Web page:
Picture of Kristin Schafer

Kristin Schafer

A chlorpyrifos ban! What a good idea.

It took a court order and a virtual avalanche of scientific evidence, but federal pesticide regulators finally did the right thing. Late last week, the Environmental Protection Agency (EPA) announced plans to put a stop to agricultural uses of chlorpyrifos. Yes!!

This is such a very important win. Once the rule is final, farmworkers and families in rural communities will no longer be exposed to an incredibly neurotoxic pesticide. And across the country, kids’ intelligence will no longer be undermined by low-level exposures to this brain-harming chemical in their food, water and air.

Plus — and this is perhaps most exciting — EPA seems to now recognize that kids deserve protection from other pesticides that may have similar impacts on their developing brains. Precaution, anyone?

A sweet, long overdue victory

While we celebrate this excellent news, it’s important to note that it should have happened years ago. EPA banned home use of chlorpyrifos back in 2000, in response to already strong evidence that the chemical was harming children’s developing brains. In the years since, studies continued to pile up confirming links to falling IQs, autism and ADHD — even at very low levels of exposure.

Incredibly, millions of pounds of chlorpyrifos have continued to be sprayed in agricultural fields across the country, year after year.

Communities near these fields — including hundreds of thousands of schoolchildren in rural California — are on the frontlines of exposure to this drift-prone chemical. But it’s not just rural folks who are in harm’s way. According to government sampling, chlorpyrifos residues are found on many fruits and veggies, including childhood staples like apples, peaches and broccoli

Over the years, PAN has collaborated with partner groups in affected communities across the country to document chlorpyrifos in the air with our Drift Catchers. We’ve also worked with experts to show metabolites of the chemical in people’s bodies, and with allies to highlight the health harms farmworkers face.

It took all this — along with courageous community members, savvy lawyers and outspoken public health experts — to finally spur EPA to act. But honestly, if federal regulators were doing their job as they should, chlorpyrifos would have been banned long ago.

Two generations later…

According to the 9th circuit court, EPA’s failure to act sooner on the strong science showing chlorpyrifos health harms was an “egregious delay,” leading the judges to set the October 30 deadline that resulted in last week’s announcement.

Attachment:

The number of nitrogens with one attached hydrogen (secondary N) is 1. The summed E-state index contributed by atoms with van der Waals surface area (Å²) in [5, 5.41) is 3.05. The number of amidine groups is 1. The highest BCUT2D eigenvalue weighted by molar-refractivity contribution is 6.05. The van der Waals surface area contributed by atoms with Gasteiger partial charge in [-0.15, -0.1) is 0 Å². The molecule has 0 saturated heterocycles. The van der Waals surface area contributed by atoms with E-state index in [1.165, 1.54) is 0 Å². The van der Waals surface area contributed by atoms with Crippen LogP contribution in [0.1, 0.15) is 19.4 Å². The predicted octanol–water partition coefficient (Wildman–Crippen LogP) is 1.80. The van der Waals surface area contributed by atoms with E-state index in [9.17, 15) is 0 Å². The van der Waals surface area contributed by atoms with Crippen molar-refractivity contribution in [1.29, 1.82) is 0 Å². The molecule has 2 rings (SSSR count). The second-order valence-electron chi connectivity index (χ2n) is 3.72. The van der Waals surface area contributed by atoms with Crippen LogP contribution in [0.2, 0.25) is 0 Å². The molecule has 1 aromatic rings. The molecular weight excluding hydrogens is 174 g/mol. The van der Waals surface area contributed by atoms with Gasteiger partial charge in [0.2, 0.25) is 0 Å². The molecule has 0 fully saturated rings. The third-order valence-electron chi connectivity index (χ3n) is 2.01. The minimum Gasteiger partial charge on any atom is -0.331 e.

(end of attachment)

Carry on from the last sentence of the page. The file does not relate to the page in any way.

This delay matters a lot, and here’s why: research shows that chlorpyrifos can cause the most damage to developing brains when exposure happens in the womb and during the first seven years of life. Even at very low levels, such as those commonly found on produce, exposure at a key moment of development can have impacts that last a lifetime — like changes in brain architecture, or lower IQs.

Given this seven-plus year window of vulnerability, EPA’s 15-year delay means two entire generations of children may not reach their full potential. As Dr. Bruce Lanphear, MD, MPH captures in his recent video, Little Things Matter, impacting children’s brain development has tremendous implications for society as a whole.

Getting across the finish line

Last week’s announcement triggers a 60-day public comment period, and EPA says there will be at least two more before the agency finalizes their plan to “revoke all tolerances” — meaning allowable residues of chlorpyrifos on food — by the end of the year. 

So we’re not quite to the finish line yet. We expect tremendous pushback from the pesticide industry, especially from Dow AgroSciences, the corporation that manufactures chlorpyrifos products. PAN and our partners will be keeping a close eye on EPA to ensure the agency doesn’t roll back any parts of its plan under industry pressure.

We’ll also be working to ensure that farmers who currently rely on chlorpyrifos get the support they need to put safer alternatives in place.

But for now, we’re celebrating this win. In a joint press release last Friday, longtime colleague Virginia Ruiz of Farmworker Justice noted that this is “a step forward on the path to environmental justice.” There are certainly more steps needed, but this is a big one. And we’re going to make sure EPA does its job in the end, and chlorpyrifos is out of our fields and off our food for good.

Picture of Kristin Schafer

Kristin Schafer

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